4. Negotiate

Closing Deal

This tip is really an extension of Tip 3. Once you’ve found a dealership or vehicle that you definitely like, you should also try to further optimize the terms in your favor. There are three big things you on which you have room to negotiate.

  • Agreed Sale Price – As mentioned above, the agreed sale price is the starting point from which other calculations about your monthly lease payments will be made. This is the first point you should strongly negotiate as far down as possible.
  • Annual Mileage – This is one area that dealerships end up making good fees from lessees. Since many people, especially first-time lessees, underestimate their annual mileage, they can end up getting charged per mile for anything over the agreed annual limit. Leasing companies will try to low-ball you, but always negotiate for more miles at the rate you can afford.
  • Interest Rate – This forms a significant part of your monthly payment. Bringing down the interest rate as much as possible will help you get a better deal. Boosting your own credit score gives you more negotiating power on this figure.

5. Meticulously Read Your Leasing Conditions and Options

Car Leasing Cost E1614269339264

One way that a leasing deal can go south is when lessees haven’t properly understood the terms. Many are caught out by conditions regarding early termination of the lease, transferring it to someone else, what kinds of wear and tear are covered, mileage limits and so on.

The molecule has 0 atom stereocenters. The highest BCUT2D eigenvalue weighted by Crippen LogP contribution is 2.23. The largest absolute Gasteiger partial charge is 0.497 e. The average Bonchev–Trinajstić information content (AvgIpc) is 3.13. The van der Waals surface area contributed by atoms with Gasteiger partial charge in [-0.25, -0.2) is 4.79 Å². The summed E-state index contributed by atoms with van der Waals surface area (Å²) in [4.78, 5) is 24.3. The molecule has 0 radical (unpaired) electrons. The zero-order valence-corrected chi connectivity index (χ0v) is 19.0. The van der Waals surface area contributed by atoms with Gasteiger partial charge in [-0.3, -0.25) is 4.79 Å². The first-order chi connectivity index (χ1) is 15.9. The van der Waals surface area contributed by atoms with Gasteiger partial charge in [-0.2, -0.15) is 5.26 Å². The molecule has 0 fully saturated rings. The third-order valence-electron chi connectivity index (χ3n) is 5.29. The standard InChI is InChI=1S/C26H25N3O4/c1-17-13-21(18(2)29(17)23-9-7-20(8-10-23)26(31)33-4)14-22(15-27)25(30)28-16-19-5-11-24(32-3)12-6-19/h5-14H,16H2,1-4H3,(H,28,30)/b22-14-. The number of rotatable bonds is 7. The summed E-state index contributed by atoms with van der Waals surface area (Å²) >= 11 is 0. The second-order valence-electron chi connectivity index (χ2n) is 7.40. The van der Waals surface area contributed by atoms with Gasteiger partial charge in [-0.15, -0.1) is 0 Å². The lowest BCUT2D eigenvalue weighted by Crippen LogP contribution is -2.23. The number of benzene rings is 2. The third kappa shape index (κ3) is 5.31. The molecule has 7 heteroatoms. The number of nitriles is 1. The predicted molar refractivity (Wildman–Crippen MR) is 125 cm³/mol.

It’s absolutely crucial that you know how every stage of the lease is going to go before you sign it.

You’ll need to know:

  • What wear and tear is covered and what will be charged to you upon return
  • Your options and the costs involved for returning, purchasing or exchanging the vehicle at the end of the lease
  • The exact terms and potential costs of exiting your lease early, and the possibility of transferring it to another lessee should the need arises
  • Whether or not you’ll have to pay a disposition fee when returning the vehicle
  • How much you would be charged per mile should you exceed the mileage limit
  • Whether the rate includes gap insurance and/or other coverage you might need

6. Don’t Let Harm Come to the Vehicle

Damaged Car

A final way to ensure that you always get the best deal on your car lease is to drive it and take care of it as though it was someone else’s car. The truth is, anyway, that a leased car is someone else’s —the dealership’s or finance company’s vehicle. You should treat it as such.

Don’t engage in any risk-taking behavior with the car like dangerous high-speed passing of other vehicles or racing with other drivers. You should also avoid making any kind of modification to the car, even apparently cosmetic or reversible ones. To make such alteration is always to risk some part of the car’s overall integrity.

Stick to Budgets and Plans, but Never Settle for the First Option

In conclusion, in order to get the best-possible deal on a car lease, you’ll have to put in the work yourself. It needs research, patience, the careful reading of terms and conditions, and the critical capacity to compare different deals. It seems a lot of work to start with, but you’ll be glad you did it when you end up with better lease terms than anyone else you know.

Take your time, explore the deals in front of you, and stick to whatever budget or plan you initially make for yourself. When it comes to leasing, there’s always room to adjust as leases conclude and new ones are prepared, and those days come around much faster than they would when buying a car conventionally. Leasing can be a good path to driving cars that are otherwise out of your budget range, but it requires careful navigation, proper planning, and going into any agreement with your eyes wide open.

Written by: Magnus Sellén

Founder, owner & main author of Mechanic Base. I have been repairing cars for more than 10 years, specialized in advanced diagnostics & troubleshooting. I have also been a drifting driver and mechanic for over 7 years.